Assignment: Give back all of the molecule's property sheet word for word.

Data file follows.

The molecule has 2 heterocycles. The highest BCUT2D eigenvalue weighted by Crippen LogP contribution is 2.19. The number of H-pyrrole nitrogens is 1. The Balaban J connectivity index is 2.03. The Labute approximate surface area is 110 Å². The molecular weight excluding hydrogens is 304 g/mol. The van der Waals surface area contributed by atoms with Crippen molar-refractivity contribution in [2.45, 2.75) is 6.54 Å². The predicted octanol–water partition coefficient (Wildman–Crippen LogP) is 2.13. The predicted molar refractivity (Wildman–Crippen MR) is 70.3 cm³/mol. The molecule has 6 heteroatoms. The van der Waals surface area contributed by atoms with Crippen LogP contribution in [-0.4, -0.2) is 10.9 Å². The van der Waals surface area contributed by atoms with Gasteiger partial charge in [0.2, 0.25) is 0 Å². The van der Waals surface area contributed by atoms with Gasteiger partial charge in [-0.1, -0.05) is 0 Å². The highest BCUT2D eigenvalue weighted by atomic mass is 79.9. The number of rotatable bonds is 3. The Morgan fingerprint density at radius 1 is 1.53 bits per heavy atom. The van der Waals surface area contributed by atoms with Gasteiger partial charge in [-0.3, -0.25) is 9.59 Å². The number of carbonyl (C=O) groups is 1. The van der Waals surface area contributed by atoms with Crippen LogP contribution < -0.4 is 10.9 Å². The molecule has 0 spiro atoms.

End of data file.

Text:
The molecule has 2 heterocycles. The highest BCUT2D eigenvalue weighted by Crippen LogP contribution is 2.19. The number of H-pyrrole nitrogens is 1. The Balaban J connectivity index is 2.03. The Labute approximate surface area is 110 Å². The molecular weight excluding hydrogens is 304 g/mol. The van der Waals surface area contributed by atoms with Crippen molar-refractivity contribution in [2.45, 2.75) is 6.54 Å². The predicted octanol–water partition coefficient (Wildman–Crippen LogP) is 2.13. The predicted molar refractivity (Wildman–Crippen MR) is 70.3 cm³/mol. The molecule has 6 heteroatoms. The van der Waals surface area contributed by atoms with Crippen LogP contribution in [-0.4, -0.2) is 10.9 Å². The van der Waals surface area contributed by atoms with Gasteiger partial charge in [0.2, 0.25) is 0 Å². The van der Waals surface area contributed by atoms with Gasteiger partial charge in [-0.1, -0.05) is 0 Å². The highest BCUT2D eigenvalue weighted by atomic mass is 79.9. The number of rotatable bonds is 3. The Morgan fingerprint density at radius 1 is 1.53 bits per heavy atom. The van der Waals surface area contributed by atoms with Gasteiger partial charge in [-0.3, -0.25) is 9.59 Å². The number of carbonyl (C=O) groups is 1. The van der Waals surface area contributed by atoms with Crippen LogP contribution < -0.4 is 10.9 Å². The molecule has 0 spiro atoms.